> Recommendations for Future Clinical Research Top


We are transitioning from an empirical approach (large trials comparing treatments) to a tailored approach (trials asking biologically relevant questions). To be successful in this transition, we need a profound restructuring of clinical research methodology and infrastructure so that we can better understand the biology of the disease and the mechanism of action of new agents, develop new methodological approaches, and document molecular determinants whether host- or tumor-related predictive of toxicity or activity. Therefore, prior assay validation is needed for integrating biological tests. The availability/quality of material is also crucial for biomarker test, and screening platforms are required with large tissue and data collections.

Studies of cost-effectiveness of personalized medicine are still on the way, but promising results have been demonstrated. Good communication between drugs developers, academia, regulatory agencies, and payers is important. Identifying biomarkers is a collaborative effect. It is time-consuming, costly and difficult to identify and validate biomarkers because it requires adequate evidence of clinical utility, testing in a multicenter setting and across different cohorts.[18],[19],[20],[21] Public-private partnership should be encouraged so that the pharmaceutical industry and academia can join forces and generate high-value clinical data in a precompetitive setting. Academic organizations can contribute with scientific advice and incorporate additional translational research projects, and industries could support the infrastructures of screening platforms and/or patient-derived translation research platforms. Such platforms set up by academic networks can secure efficient public-commercial cooperation and avoid duplication of costly screening initiatives by multiple companies.[6] Adaptation of industry-academia interactions is necessary to enable a quick, cost-effective and safe development of new personalized drugs.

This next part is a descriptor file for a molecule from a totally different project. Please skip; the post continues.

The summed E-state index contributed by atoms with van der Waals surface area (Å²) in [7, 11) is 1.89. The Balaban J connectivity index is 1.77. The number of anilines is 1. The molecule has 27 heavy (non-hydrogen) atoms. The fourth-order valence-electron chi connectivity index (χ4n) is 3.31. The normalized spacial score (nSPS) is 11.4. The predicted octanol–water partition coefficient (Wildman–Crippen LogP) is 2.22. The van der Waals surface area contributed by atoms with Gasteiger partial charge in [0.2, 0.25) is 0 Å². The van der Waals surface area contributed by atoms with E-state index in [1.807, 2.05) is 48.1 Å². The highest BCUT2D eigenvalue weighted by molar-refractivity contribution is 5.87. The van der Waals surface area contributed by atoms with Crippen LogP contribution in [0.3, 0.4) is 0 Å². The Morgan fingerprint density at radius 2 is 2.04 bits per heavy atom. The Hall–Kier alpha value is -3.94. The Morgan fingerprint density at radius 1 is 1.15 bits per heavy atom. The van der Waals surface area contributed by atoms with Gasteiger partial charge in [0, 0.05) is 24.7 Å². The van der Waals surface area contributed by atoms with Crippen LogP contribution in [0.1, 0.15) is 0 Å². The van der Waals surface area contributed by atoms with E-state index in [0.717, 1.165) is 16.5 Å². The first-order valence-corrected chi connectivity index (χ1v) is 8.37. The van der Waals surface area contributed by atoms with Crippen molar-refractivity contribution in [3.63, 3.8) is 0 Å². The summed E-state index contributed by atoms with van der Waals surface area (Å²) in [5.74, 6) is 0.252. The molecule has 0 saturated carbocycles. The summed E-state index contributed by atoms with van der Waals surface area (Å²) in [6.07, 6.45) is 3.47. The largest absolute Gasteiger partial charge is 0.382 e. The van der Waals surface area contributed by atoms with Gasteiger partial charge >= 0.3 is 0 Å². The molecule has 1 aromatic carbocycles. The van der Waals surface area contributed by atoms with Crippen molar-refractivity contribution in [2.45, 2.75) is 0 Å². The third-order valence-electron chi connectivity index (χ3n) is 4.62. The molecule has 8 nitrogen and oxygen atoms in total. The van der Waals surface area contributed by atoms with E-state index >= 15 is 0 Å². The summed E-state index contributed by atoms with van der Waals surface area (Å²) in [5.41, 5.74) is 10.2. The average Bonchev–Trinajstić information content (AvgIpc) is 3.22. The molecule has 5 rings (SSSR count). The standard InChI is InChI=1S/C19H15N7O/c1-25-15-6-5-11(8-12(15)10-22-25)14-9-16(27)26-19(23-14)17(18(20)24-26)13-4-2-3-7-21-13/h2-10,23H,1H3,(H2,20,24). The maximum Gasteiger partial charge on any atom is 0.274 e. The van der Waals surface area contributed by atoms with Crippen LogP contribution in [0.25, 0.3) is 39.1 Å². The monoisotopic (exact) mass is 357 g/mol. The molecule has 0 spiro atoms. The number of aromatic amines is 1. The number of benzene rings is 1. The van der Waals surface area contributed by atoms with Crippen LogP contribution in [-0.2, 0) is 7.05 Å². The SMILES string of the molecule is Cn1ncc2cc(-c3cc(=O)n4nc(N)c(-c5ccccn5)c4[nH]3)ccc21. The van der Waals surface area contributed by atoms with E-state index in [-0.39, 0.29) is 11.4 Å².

> Conclusion Top


Thus, the aim is to stimulate the development of a brighter vision for translational and clinical research to ensure that these disciplines remain powerful engines of creativity. Hence, the opportunity should be offered for change to those who share a vision and commitment to innovation and experimentation.

Financial support and sponsorship

Nil.

Conflicts of interest

There are no conflicts of interest.



 
 > References Top

1.
Goldblatt EM, Lee WH. From bench to bedside: The growing use of translational research in cancer medicine. Am J Transl Res 2010;2:1-18.  Back to cited text no. 1
    
2.